The Food and Agriculture Organization of the United Nations (FAO) announced that wheat prices rose by 5.5% on a monthly basis, while US President Joe Biden accused Russia of causing high energy and food prices in the world by launching its war on Ukraine, Russian President Vladimir Putin denounced the attempts of Blame Russia for global food shortages.

The FAO food price index witnessed a limited decline, for the second month in a row, compared to its level in March.

However, the prices of foodstuffs that make up the index witnessed variation. While the prices of sugar, vegetable oils and dairy decreased as a result of the decline in demand and the easing of some export restrictions, the prices of meat rose to an unprecedented level, and the prices of wheat and grains increased.

With 100 days into the war, the UN coordinator for the Ukraine crisis, Amin Awad, said more negotiations were needed to open trade corridors across the Black Sea.

He believed that "not opening those ports will lead to famine, unrest and mass migration around the world," noting that the shortage of wheat and other grains could affect 1.4 billion people across the world.

Russia has closed Ukrainian ports on the Black Sea since the start of - what it calls - a "special military operation in Ukraine", and thus prevents the export of its grain, which fed 400 million people last year, and the situation has become more urgent with the approach of the harvest season.

Awad stressed that the organization is conducting intensive negotiations to allow the export of tens of millions of tons of Ukrainian grain and to prevent a global food crisis, expressing very cautious optimism.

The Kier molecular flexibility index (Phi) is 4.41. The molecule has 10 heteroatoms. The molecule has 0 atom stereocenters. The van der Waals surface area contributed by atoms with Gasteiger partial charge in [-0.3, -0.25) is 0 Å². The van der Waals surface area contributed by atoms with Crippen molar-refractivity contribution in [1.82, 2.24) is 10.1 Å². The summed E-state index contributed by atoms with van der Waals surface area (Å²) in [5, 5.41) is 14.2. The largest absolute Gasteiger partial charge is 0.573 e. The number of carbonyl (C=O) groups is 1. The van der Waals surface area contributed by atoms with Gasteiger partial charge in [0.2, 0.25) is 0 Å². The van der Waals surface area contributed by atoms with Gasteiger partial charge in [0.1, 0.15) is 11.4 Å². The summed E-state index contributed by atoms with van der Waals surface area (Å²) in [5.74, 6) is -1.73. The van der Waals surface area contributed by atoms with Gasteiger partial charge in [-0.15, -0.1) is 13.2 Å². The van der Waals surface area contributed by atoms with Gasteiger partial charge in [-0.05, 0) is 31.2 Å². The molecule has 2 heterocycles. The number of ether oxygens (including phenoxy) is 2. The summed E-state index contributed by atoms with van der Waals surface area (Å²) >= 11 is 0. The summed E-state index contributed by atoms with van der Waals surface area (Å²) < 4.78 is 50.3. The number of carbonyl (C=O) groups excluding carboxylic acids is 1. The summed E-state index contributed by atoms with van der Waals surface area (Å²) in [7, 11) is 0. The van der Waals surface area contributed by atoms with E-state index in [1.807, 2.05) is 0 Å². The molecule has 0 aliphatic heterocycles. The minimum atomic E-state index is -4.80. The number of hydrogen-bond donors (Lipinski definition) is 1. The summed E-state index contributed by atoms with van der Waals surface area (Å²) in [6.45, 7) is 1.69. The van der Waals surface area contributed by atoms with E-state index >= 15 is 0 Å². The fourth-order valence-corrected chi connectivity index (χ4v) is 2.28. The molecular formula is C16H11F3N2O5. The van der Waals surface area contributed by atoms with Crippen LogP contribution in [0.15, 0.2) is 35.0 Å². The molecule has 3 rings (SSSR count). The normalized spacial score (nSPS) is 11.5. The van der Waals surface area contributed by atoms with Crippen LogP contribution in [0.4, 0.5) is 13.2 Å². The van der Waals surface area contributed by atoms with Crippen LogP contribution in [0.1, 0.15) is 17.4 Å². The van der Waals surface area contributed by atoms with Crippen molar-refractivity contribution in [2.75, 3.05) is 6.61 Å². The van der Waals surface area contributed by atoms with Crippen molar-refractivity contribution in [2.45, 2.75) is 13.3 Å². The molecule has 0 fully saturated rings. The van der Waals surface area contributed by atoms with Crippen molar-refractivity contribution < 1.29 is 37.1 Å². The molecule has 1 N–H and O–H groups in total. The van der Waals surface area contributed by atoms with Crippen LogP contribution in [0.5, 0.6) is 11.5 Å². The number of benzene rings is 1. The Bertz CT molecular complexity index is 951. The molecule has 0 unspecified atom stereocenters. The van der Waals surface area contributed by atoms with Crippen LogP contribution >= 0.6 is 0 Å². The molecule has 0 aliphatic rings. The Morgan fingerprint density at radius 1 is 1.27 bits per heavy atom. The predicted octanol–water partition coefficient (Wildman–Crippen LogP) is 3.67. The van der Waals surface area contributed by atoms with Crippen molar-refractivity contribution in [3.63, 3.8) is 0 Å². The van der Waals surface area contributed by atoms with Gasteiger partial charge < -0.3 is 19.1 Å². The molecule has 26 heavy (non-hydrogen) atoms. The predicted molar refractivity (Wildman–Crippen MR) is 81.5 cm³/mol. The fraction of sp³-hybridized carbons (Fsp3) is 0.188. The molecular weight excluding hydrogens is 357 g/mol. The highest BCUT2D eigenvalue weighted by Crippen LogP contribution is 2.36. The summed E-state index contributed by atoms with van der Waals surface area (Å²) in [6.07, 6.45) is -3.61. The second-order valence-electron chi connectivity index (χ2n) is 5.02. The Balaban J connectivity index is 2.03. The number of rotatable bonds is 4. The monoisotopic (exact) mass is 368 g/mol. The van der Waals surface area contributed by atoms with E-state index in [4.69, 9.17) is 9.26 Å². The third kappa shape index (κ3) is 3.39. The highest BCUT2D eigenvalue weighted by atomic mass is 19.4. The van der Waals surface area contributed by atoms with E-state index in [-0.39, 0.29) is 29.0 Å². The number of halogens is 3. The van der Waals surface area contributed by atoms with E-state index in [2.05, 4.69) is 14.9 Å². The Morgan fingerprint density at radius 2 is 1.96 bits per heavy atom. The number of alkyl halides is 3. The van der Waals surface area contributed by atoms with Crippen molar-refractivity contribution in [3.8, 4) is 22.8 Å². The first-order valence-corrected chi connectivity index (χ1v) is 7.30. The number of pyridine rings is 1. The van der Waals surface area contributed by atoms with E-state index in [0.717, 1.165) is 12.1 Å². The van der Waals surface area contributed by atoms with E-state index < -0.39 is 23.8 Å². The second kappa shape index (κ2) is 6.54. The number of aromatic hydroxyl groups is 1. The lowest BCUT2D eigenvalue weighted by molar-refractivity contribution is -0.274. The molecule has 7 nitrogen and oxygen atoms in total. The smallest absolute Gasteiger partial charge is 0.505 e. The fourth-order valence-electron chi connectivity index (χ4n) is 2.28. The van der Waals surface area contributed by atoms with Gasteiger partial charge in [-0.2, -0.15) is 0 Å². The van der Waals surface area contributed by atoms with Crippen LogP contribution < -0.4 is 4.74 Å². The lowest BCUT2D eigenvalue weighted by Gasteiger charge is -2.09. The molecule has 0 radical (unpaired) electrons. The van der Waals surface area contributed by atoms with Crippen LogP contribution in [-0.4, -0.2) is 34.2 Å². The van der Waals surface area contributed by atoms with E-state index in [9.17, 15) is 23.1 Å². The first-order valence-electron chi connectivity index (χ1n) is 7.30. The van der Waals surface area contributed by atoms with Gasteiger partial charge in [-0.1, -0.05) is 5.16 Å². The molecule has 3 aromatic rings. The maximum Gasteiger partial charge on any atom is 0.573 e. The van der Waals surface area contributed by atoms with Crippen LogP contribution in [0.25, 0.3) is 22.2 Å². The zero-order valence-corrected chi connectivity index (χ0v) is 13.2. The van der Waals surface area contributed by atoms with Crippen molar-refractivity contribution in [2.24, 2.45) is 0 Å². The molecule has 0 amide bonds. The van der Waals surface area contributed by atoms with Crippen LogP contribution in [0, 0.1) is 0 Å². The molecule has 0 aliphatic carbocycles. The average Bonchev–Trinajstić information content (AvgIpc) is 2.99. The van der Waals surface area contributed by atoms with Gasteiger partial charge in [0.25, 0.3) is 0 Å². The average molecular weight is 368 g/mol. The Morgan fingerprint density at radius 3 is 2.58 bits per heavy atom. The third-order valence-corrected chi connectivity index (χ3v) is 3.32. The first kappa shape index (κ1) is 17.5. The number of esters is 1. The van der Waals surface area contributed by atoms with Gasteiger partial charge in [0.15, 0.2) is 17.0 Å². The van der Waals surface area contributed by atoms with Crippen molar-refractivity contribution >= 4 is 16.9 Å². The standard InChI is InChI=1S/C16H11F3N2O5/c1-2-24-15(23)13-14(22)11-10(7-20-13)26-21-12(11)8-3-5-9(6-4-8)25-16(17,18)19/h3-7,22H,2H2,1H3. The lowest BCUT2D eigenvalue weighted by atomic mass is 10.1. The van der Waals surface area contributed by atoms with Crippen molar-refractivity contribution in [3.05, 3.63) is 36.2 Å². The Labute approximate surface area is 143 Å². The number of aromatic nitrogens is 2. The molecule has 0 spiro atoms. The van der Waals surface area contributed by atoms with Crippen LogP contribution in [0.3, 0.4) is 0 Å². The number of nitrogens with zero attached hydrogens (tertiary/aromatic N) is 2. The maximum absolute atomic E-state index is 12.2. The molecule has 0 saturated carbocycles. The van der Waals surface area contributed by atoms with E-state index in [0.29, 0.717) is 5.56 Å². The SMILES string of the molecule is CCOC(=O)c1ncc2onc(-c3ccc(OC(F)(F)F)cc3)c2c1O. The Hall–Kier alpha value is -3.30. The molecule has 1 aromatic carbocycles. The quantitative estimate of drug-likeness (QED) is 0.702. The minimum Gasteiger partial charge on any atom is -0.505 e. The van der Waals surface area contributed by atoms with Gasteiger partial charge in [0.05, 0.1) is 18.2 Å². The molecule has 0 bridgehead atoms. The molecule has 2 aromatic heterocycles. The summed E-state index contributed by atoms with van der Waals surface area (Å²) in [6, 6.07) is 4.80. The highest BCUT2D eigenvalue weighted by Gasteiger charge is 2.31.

Negotiations are being led by Martin Griffiths, UN Deputy Secretary-General for Humanitarian Affairs, and Rebecca Greenspan, Secretary-General of the United Nations Conference on Trade and Development (UNCTAD), Amin Awad, the UN coordinator for Ukraine, told reporters in Geneva during a regular online press conference.

In this context, the President of the African Union called on Senegalese President Macky Sall his Russian counterpart Vladimir Putin to realize that African countries are victims of the conflict in Ukraine.

Sall added, during President Putin's reception in Sochi, Russia, that global food supplies should not form part of the sanctions against Russia.

Western accusations

For his part, US President Joe Biden accused Russia of causing a rise in energy and food prices in the world by launching war on Ukraine and preventing the export of Ukrainian grain shipments.

Biden noted that Ukraine has 20 million tons of grain that it cannot export to the world market due to the Russian invasion.

For its part, the German Foreign Ministry strongly condemned what it considered attempts by the Russian president to blame the West for creating a famine in Africa.

The German Foreign Ministry spokeswoman stressed that the threat of starvation threatening the world was caused by Russian aggression, not by Western sanctions.

Russian denunciation

On the other hand, Russian President Vladimir Putin denounced attempts to blame Russia for the global food shortage, stressing that the United States' decision to print money led to an increase in food prices globally.